Few visitors linger in town for on the outskirts is the world’s only ‘drive in’ volcano, collapsed long ago to leave a caldera seething with sulphurous fumes and gurgling mud. The air smells of rotten eggs, coach parties queue to be escorted down the walkway and a sign kindly informs you that ‘tips are allowed’.

A short drive away, the Botanical Gardens welcomed us like a breath of fresh air. We relaxed in the soothing Mineral Baths, marvelled at the Diamond Fall gushing down multicoloured rocks then strolled along the shaded paths, marvelling at ginger lilies, hibiscus, orchids, green vines and soursop. The Soufrière River meandered through the gorge and exotic birds flitted in the trees. The gardens are part of an estate granted by French King Louis XIV to the Devaux family whose descendants are still here today.

Steamy heights

Wherever you are in Soufrière, you feel the presence of the Pitons, now a World Heritage Site with their luxuriant volcanic cones towering at 2600 feet. Only experienced climbers scale the sheer slopes of Petit Piton but Gros Piton is easier to conquer, at least to the half way point. Those who reach the top can expect a fabulous panorama over St Lucia and neighbouring islands on a clear day.

Eager to explore without too much effort, we decided on a jeep safari through banana plantations and hamlets lost in a time warp. At over 3000 feet, Mount Gimie, the highest peak, rose above the horizon as we climbed around endless bends in clouds of red dust.

We rested in the shade of a mango tree, quenched our thirst on coconut milk then donned our walking boots ready for a mini-trek in the rainforest. ‘Keep to the path,’ warned the guide as mysterious creatures rustled in the undergrowth and the mighty Venus Fall plunged over the lava rocks. Later we bathed in a milky pool to soothe our weary limbs while back on the road, Mr Rainbow busily carved birds from coconut shells right by the waiting jeep.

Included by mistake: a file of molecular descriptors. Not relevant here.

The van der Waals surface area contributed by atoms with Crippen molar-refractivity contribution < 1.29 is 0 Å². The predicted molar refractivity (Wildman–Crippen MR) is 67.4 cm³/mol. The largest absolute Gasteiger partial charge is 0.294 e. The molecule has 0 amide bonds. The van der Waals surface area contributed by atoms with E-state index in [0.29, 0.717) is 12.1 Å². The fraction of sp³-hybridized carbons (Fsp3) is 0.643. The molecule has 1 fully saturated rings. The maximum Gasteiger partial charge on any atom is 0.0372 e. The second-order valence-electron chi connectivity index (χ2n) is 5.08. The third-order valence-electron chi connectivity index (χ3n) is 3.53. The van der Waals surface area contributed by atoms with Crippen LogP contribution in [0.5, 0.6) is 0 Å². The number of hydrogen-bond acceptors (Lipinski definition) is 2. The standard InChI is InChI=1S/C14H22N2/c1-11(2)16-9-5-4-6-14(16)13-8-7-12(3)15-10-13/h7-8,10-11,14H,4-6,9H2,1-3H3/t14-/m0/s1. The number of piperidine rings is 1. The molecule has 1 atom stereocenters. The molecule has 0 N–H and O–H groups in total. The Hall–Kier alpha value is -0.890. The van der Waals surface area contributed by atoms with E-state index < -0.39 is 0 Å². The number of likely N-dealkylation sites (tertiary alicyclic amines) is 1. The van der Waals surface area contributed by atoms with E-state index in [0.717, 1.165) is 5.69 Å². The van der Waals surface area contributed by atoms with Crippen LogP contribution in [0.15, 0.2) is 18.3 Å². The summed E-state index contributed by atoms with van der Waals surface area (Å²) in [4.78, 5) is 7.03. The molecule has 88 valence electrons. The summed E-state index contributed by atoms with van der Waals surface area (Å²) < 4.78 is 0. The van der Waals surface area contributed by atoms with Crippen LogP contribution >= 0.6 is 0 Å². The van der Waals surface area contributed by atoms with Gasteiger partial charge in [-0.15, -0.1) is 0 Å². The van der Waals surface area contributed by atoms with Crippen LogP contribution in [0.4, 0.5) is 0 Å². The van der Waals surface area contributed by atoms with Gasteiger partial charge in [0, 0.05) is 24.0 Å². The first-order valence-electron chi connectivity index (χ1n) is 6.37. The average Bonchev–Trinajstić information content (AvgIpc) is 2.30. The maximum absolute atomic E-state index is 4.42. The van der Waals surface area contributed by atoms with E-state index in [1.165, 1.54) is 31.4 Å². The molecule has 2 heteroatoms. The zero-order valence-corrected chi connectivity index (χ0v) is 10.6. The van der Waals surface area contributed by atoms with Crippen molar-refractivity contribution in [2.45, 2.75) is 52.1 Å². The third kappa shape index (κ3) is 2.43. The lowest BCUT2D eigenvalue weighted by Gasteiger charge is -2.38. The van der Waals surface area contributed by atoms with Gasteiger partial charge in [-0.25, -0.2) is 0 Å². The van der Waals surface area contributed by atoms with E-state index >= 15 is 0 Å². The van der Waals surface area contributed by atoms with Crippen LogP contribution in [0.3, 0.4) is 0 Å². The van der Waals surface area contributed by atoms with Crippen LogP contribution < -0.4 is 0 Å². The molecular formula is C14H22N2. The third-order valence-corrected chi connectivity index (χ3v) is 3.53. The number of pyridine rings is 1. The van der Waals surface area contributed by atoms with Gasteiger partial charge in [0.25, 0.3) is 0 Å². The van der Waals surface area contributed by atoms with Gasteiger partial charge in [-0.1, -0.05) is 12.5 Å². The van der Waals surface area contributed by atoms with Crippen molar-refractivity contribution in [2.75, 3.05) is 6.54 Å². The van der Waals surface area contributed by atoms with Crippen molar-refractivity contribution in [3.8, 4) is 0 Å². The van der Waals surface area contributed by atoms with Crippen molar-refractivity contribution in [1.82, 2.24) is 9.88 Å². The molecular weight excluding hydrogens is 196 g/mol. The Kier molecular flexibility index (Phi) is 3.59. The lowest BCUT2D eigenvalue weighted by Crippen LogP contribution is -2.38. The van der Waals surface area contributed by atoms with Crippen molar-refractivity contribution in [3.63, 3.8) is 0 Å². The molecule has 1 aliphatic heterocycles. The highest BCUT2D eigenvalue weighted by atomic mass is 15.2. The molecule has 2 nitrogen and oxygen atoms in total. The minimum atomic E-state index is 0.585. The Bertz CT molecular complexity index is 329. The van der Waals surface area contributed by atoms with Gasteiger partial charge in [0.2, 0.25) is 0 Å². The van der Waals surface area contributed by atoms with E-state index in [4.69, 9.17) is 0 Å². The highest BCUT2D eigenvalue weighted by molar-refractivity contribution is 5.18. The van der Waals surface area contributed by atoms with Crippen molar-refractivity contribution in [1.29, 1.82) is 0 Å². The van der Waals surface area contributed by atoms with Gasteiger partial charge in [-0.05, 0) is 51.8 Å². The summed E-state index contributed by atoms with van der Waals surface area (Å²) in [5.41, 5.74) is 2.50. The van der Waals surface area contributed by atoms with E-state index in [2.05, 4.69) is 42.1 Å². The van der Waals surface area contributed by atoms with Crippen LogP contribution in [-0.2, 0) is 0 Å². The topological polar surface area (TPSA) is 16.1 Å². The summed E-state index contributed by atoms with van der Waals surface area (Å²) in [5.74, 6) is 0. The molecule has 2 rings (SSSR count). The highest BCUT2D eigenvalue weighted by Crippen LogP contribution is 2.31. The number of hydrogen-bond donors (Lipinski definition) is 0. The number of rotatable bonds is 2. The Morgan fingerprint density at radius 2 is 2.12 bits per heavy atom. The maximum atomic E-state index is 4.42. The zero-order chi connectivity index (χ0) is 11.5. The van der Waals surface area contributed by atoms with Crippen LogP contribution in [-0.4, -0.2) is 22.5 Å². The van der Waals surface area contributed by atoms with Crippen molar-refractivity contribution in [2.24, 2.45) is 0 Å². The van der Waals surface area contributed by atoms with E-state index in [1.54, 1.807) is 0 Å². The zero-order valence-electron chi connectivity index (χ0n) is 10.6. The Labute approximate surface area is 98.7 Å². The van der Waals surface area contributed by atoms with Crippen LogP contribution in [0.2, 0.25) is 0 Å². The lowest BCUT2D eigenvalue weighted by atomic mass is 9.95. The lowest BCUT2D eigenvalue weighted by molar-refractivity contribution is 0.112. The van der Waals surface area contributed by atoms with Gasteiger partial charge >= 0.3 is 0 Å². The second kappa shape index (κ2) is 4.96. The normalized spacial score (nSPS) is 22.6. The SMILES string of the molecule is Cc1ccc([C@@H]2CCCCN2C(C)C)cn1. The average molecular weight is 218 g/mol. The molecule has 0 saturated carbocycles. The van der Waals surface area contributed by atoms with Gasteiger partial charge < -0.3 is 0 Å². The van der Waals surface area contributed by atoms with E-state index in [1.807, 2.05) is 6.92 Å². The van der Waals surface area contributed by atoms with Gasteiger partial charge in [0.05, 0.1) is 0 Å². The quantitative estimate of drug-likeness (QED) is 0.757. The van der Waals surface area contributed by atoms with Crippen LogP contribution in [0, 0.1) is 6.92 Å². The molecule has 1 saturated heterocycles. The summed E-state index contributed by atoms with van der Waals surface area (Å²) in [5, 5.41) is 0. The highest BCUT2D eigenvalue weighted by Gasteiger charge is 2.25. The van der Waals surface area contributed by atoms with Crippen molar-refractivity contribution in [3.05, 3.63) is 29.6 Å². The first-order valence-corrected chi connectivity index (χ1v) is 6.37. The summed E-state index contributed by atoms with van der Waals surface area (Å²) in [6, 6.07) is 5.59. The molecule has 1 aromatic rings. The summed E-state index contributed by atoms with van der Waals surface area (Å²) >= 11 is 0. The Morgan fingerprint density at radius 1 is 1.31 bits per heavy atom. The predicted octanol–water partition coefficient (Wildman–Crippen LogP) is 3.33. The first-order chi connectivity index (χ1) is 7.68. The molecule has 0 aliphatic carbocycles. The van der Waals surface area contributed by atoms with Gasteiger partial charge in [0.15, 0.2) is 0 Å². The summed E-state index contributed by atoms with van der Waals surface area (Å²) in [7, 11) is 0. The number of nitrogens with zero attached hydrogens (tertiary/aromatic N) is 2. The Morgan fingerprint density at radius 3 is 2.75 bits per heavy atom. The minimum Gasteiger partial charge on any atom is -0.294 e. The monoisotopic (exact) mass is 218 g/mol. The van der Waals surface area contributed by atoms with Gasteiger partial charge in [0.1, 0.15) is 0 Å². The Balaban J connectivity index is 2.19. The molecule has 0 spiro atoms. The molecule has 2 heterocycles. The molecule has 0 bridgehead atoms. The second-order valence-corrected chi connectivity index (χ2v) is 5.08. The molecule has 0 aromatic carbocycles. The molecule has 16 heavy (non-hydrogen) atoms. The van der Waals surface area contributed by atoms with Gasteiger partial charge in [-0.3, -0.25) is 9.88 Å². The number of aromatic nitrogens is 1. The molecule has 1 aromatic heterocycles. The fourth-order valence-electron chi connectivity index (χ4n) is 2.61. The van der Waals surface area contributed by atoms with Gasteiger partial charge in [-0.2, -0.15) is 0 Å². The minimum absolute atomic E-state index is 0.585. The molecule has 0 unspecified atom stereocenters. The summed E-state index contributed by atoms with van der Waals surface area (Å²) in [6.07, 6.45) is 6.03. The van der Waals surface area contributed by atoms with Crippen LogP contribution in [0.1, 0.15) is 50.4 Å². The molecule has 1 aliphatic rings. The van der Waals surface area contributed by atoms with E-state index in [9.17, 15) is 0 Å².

How about the Sky Ride, we wondered? Expensive, but where else could we glide above a rainforest canopy? We boarded the eight seater gondola, just skimming the tree tops as we moved smoothly up the hill. It was sheer magic and we hardly dared to speak, gazing in wonder at incense and fern trees, breadnut, blue mahoe and heliconia, spotting hummingbirds, butterflies, a mongoose darting into a bush, a tarantula dangling from a branch inches away. Below us were the rolling farmlands of Babonneau and villages sprinkled in the hills.

Pepperpot

By lunch time, in the little restaurants perched on stilts, the pepperpot simmered in cassava juice, vegetables and meat as fiery as they looked, so treading carefully, we ordered the national dish of green fig and salt fish. What happened to the figs, I wondered? I should have guessed, fig is the local name for bananas. Food in St Lucia may be surprising but it is as colourful as its people and as fresh as the dew.

On a Friday night, south of Castries, the village of Anse la Raye stages a gigantic fish fry al fresco as myriad families gather on the streets to celebrate the start of the weekend. Barbecues glow in the dark, smoke drifts along the shore and when it all slows down around 10 pm, the party begins in Rodney Bay.